DETROW: But we've got - you've got an investigation of an investigation. And it's all circular because President Trump is asking questions about a probe that is, in turn, looking into his campaign. And we've seen signs that it's looking into obstruction of justice that may or may not have committed at the White House itself. So the question is - is President Trump, is the White House trying to politically influence an investigation into themselves?

Now, the issue here is that presidents do not do this. Presidents have tried to step away from the FBI, from the Department of Justice and create a firewall. But that is one of the many things that is more of an understanding, more of a set of norms as opposed to hard-and-fast law.

INSKEEP: Since Watergate or so, presidents have avoided commenting to the Justice Department about specific investigations, much less investigations of the president himself.

DETROW: Yeah (unintelligible).

INSKEEP: So this is - you're saying that this might be legal since he does direct the Justice Department, but it's not normal. That's what you're saying?

DETROW: In the end, the president is the chief executive. The Department of Justice falls under his influence. And I think that's one reason why you see DOJ officials doing what they can to say, OK, we'll look at that with the inspector general. We'll have a meeting here. They're doing what they can.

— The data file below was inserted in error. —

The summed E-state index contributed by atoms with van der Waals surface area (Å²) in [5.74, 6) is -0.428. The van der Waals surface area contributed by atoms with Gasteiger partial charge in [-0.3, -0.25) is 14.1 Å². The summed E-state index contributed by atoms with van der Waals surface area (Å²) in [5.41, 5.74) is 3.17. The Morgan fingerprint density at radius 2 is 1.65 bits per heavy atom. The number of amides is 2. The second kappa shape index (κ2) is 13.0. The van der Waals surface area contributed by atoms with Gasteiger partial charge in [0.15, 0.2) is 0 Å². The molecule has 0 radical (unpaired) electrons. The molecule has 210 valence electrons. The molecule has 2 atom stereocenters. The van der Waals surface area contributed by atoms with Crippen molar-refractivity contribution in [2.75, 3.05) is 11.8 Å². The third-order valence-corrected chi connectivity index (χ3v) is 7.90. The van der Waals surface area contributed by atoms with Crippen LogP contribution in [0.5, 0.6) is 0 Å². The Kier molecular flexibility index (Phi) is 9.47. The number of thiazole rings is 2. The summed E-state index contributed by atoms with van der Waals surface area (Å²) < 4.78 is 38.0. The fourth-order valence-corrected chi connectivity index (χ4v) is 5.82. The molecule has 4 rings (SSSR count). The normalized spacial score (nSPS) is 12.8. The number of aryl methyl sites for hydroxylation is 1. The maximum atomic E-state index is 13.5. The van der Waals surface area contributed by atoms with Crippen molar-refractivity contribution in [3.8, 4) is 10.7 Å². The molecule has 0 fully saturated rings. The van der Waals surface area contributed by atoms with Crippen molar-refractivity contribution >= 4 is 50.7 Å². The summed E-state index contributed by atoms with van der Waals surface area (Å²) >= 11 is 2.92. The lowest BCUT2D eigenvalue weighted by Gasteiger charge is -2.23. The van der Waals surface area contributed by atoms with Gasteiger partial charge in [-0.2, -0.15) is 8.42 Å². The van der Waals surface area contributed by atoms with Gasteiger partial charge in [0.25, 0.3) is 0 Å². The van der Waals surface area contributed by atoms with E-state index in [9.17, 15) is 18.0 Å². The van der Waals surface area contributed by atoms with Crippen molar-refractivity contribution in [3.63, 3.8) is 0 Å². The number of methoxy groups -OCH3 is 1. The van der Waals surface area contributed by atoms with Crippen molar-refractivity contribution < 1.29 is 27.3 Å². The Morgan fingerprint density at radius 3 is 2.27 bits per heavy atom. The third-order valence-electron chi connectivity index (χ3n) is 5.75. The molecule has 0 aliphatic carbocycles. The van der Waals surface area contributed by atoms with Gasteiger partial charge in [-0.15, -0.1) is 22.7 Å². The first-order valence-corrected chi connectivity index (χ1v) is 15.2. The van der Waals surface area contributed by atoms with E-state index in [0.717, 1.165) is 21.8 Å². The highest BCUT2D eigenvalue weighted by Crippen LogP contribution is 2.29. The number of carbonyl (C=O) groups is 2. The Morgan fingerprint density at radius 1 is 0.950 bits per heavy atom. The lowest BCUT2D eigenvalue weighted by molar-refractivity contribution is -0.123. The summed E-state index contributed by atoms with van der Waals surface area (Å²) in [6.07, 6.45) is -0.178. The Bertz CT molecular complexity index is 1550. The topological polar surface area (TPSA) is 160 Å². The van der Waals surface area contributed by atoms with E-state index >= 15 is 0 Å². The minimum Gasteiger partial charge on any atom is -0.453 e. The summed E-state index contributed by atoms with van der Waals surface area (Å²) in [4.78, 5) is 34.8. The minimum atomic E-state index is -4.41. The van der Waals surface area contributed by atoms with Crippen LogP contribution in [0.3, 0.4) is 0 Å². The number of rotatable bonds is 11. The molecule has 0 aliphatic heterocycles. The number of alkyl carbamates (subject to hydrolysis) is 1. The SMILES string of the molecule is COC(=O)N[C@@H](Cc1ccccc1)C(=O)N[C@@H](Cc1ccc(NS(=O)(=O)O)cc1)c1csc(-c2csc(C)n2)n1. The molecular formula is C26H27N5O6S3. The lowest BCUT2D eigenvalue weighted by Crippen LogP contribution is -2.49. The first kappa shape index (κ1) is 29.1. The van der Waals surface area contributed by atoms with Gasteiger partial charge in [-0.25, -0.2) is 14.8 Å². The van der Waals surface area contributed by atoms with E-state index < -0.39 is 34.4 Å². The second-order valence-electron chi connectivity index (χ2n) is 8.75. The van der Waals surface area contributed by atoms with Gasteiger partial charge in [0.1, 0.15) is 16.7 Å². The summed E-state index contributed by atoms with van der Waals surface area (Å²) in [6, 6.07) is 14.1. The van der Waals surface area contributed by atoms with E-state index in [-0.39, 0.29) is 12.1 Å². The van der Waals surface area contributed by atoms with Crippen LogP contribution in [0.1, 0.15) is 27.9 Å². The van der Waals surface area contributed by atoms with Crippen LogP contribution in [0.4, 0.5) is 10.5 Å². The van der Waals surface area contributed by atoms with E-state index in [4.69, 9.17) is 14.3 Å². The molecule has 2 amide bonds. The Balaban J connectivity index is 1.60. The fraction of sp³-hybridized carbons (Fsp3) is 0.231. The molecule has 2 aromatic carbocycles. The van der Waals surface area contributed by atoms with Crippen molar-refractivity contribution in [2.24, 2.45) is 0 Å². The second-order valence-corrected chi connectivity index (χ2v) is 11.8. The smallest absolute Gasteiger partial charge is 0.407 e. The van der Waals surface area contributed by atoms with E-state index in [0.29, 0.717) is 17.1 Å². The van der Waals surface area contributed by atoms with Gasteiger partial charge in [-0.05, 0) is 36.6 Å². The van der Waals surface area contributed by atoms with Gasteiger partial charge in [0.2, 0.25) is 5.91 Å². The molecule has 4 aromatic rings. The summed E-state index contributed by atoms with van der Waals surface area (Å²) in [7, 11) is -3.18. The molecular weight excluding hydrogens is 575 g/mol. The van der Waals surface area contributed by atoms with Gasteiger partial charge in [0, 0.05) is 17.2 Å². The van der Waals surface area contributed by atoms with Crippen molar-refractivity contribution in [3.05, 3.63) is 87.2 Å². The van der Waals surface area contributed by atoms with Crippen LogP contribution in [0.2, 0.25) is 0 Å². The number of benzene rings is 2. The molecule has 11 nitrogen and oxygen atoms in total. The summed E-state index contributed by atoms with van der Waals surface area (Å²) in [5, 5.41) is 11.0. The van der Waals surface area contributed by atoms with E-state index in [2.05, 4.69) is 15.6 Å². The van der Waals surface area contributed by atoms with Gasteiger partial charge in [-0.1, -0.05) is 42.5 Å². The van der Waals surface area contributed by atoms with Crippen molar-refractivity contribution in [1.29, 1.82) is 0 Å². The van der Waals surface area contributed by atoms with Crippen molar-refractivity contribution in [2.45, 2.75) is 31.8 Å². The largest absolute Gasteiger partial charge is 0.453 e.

INSKEEP: Without quite totally giving in is what it sounds like.

DETROW: Exactly - I mean, the investigation is ongoing.

INSKEEP: OK. Scott, thanks very much. Really appreciate it.

INSKEEP: Thank you.

INSKEEP: That's NPR's Scott Detrow.


INSKEEP: Next question - can the Trump administration keep the effort to make a denuclearization deal with North Korea on track?

GREENE: Well, the world's going to be watching for any signs at the White House today as President Trump is going to be meeting with South Korea's president Moon Jae-in. President Moon, I think you might say, is playing a bit of a mediator role in the lead-up to this big June summit between Trump and North Korea's Kim Jong Un. Now, that summit is still planned for June the 12 in Singapore. But North Korea threatened to back away from those talks last week.

INSKEEP: NPR's Elise Hu joins us now from Seoul. She's covering all the excitement.

Hey there, Elise.

ELISE HU, BYLINE: Hey, there.

INSKEEP: Is this big meeting going to happen given the recent North Korean complaints and threats?

HU: Well, things are sounding a little bit more precarious than they were, say, two weeks ago, before North Korea made this shift in tone. South Korea is saying it's currently trying to understand North Korea's position, given that Pyongyang isn't as open as it was sounding following the historic meeting between the leaders of North and South that happened on April 27.


HU: But North Korea signaling one thing and then doing another is quite North Korean. This White House seems to be a little bit more taken aback about it. But this, you know, is kind of North Korea's negotiating or pre-negotiation strategy.